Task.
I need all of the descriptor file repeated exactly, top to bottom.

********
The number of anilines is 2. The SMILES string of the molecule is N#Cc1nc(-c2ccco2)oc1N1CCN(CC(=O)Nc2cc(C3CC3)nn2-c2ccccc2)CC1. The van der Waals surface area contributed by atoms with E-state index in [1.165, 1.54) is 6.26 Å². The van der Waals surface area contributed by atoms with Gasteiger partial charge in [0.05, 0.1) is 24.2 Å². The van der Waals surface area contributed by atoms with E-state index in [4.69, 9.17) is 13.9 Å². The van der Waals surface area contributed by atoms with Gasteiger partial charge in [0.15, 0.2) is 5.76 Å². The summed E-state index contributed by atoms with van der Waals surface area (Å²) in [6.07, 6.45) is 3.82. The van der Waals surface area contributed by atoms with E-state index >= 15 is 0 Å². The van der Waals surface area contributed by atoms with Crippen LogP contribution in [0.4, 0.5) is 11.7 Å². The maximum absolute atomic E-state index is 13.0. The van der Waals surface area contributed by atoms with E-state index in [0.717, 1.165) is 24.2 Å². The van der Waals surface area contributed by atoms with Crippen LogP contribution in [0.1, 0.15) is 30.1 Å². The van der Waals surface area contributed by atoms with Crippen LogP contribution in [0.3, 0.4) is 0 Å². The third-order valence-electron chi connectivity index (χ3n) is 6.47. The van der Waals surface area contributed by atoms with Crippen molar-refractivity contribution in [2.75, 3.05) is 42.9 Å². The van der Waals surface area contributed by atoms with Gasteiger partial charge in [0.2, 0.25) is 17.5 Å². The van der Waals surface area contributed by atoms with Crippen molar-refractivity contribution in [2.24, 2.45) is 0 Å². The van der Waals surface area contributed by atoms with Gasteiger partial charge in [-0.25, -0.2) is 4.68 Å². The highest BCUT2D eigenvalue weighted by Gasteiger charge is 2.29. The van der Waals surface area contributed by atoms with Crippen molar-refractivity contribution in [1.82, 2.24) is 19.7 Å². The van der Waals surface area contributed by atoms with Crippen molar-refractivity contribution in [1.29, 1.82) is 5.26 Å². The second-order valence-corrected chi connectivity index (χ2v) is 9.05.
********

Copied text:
The number of anilines is 2. The SMILES string of the molecule is N#Cc1nc(-c2ccco2)oc1N1CCN(CC(=O)Nc2cc(C3CC3)nn2-c2ccccc2)CC1. The van der Waals surface area contributed by atoms with E-state index in [1.165, 1.54) is 6.26 Å². The van der Waals surface area contributed by atoms with Gasteiger partial charge in [0.05, 0.1) is 24.2 Å². The van der Waals surface area contributed by atoms with E-state index in [4.69, 9.17) is 13.9 Å². The van der Waals surface area contributed by atoms with Gasteiger partial charge in [0.15, 0.2) is 5.76 Å². The summed E-state index contributed by atoms with van der Waals surface area (Å²) in [6.07, 6.45) is 3.82. The van der Waals surface area contributed by atoms with E-state index >= 15 is 0 Å². The van der Waals surface area contributed by atoms with Crippen LogP contribution in [0.4, 0.5) is 11.7 Å². The maximum absolute atomic E-state index is 13.0. The van der Waals surface area contributed by atoms with E-state index in [0.717, 1.165) is 24.2 Å². The van der Waals surface area contributed by atoms with Crippen LogP contribution in [0.1, 0.15) is 30.1 Å². The van der Waals surface area contributed by atoms with Crippen LogP contribution in [0.3, 0.4) is 0 Å². The third-order valence-electron chi connectivity index (χ3n) is 6.47. The van der Waals surface area contributed by atoms with Crippen molar-refractivity contribution in [2.75, 3.05) is 42.9 Å². The van der Waals surface area contributed by atoms with Gasteiger partial charge in [0.2, 0.25) is 17.5 Å². The van der Waals surface area contributed by atoms with Crippen molar-refractivity contribution in [2.24, 2.45) is 0 Å². The van der Waals surface area contributed by atoms with Gasteiger partial charge in [-0.25, -0.2) is 4.68 Å². The highest BCUT2D eigenvalue weighted by Gasteiger charge is 2.29. The van der Waals surface area contributed by atoms with Crippen molar-refractivity contribution in [1.82, 2.24) is 19.7 Å². The van der Waals surface area contributed by atoms with Crippen molar-refractivity contribution in [1.29, 1.82) is 5.26 Å². The second-order valence-corrected chi connectivity index (χ2v) is 9.05.